Visa Europe Acceptance Risk Forum was held on 25th and 26th November, London, at Visa Europe headquarters. Delegates were invited to attend this second annual Risk Forum, specifically tackling the risks payment providers and acquirers face from merchant practices. With increased use of the Internet as a channel for payments, comes greater risk of online fraud and crime. This risk generates a need for more robust payments regulation.
Visa Acceptance Risk Forum brought together all payments chain stakeholders – acquirers, payment providers and regulatory bodies – creating a community to share information and tackle the regulatory and reputation issues surrounding acceptance risk and online fraud. “Why does no one rob banks anymore? Because it’s not where the money is,” comments Jason Thomas, Chief of Innovation at Thomson Reuters.
“Payments regulation is here to stay,” confirms Peter Moller-Jensen, Director of Regulatory Affairs at Visa Europe. Even in just the past year, more fraudulent merchants with increasingly sophisticated criminal activities have entered the market. This makes the Acceptance Risk Forum more important than ever before. “We are seeing new patterns of fraudulent behavior,” agrees Ron Teicher, CEO of Evercompliant. “It is our job to be on top of it.”
With industry-leading talks from Google, Worldpay, Webshield, UK Gambling Commission and Thomson Reuters, the Forum approaches all angles of acceptance risk; new technologies, payments regulation, high-risk red flags and challenges with borderless businesses. “How much risk are you willing to take, for the benefit of that risk?” asked Jason Thomas. “We’ve seen a lot of movement in the digital currency space, like Bitcoin, for licit and illicit transactions, and how that affects folks in the business of taking credit cards.”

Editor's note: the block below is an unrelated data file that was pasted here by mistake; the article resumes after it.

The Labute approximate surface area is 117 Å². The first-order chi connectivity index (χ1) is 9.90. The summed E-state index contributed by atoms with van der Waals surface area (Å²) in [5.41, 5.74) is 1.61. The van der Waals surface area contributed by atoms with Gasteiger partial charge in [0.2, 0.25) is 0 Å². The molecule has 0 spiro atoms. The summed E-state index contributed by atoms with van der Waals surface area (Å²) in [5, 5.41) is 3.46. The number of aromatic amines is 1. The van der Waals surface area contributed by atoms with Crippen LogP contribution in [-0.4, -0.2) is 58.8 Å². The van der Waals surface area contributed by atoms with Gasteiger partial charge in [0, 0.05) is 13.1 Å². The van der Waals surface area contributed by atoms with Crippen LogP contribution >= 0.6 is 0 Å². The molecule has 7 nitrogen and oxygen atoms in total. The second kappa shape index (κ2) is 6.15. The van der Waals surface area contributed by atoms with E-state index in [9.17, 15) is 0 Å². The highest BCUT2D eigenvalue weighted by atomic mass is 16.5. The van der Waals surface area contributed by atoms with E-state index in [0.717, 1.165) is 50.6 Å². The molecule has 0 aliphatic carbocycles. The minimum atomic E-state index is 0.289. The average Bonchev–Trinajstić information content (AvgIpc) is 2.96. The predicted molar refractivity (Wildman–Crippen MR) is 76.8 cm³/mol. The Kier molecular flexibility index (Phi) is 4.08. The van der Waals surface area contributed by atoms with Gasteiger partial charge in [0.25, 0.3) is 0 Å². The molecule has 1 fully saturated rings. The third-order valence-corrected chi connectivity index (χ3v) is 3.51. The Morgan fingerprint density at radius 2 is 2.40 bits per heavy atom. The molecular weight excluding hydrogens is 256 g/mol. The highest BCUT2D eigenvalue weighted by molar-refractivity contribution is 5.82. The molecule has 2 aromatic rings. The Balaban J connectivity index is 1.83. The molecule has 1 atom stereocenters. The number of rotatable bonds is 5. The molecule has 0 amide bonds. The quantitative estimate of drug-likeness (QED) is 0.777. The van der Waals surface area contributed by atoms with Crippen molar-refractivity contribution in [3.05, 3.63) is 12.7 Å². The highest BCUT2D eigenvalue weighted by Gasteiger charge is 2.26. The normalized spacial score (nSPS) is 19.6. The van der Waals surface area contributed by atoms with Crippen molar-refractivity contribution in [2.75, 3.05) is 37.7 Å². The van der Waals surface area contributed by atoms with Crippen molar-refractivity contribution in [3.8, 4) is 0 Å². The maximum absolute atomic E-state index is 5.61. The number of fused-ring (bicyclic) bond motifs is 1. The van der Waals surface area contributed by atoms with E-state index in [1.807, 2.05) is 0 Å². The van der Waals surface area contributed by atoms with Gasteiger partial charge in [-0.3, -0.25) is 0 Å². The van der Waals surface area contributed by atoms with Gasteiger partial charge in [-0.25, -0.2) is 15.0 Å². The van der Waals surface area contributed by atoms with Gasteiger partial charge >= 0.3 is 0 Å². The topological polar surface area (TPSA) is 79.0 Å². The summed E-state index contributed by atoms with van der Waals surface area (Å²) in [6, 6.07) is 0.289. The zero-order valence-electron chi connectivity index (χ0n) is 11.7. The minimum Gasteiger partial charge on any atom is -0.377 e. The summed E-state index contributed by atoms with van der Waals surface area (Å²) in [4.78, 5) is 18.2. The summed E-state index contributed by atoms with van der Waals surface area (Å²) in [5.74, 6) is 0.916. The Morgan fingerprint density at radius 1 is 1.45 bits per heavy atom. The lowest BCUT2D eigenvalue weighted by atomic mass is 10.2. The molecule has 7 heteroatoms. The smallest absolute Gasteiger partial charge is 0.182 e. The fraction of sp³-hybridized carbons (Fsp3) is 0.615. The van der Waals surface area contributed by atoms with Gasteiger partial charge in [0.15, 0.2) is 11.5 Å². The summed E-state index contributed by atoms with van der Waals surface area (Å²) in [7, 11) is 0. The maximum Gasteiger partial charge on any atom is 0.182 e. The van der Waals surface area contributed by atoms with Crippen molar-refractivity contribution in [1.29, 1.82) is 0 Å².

I spoke at the Forum about European Union payments regulation and why it has such an impact on how the payments business is driven in the EU. While ecommerce and card-not-present payments are global in nature, they are biased by regional and local regulations. Having a robust public affairs strategy, taking a holistic approach to regulation and fostering competition will tackle these inconsistencies across the EU, allowing the industry to render more innovative services.
Other key takeaways from the Visa Acceptance Risk Forum include;
- Refresh your risk management strategy; there is no ‘one-size fits all’ approach
- Be vigilant; illegality and online fraud is fostered around unregulated, digital payments
- Crime taps into fear; fake foods and vaccines breed on issues of public concern, such as the current Ebola crisis
- Manage and share information; tapping into ‘big data’ will make it harder for fraudulent merchants to operate
Visa Acceptance Risk Forum’s key piece of advice to emerge; be versatile and willing to think comprehensively. Acceptance risk management is not just about ticking boxes and assuming the job is done. Illegal online activity is constantly evolving so, as payments stakeholders, we should all be operating intuitively. Indeed, “Change regulation to suit your purpose,” advises Peter Moller-Jensen. “Engage, be constructive. That is the best way of influencing payments regulation.” Overall, acceptance risk is not something to be feared. Understanding it and managing it is paramount.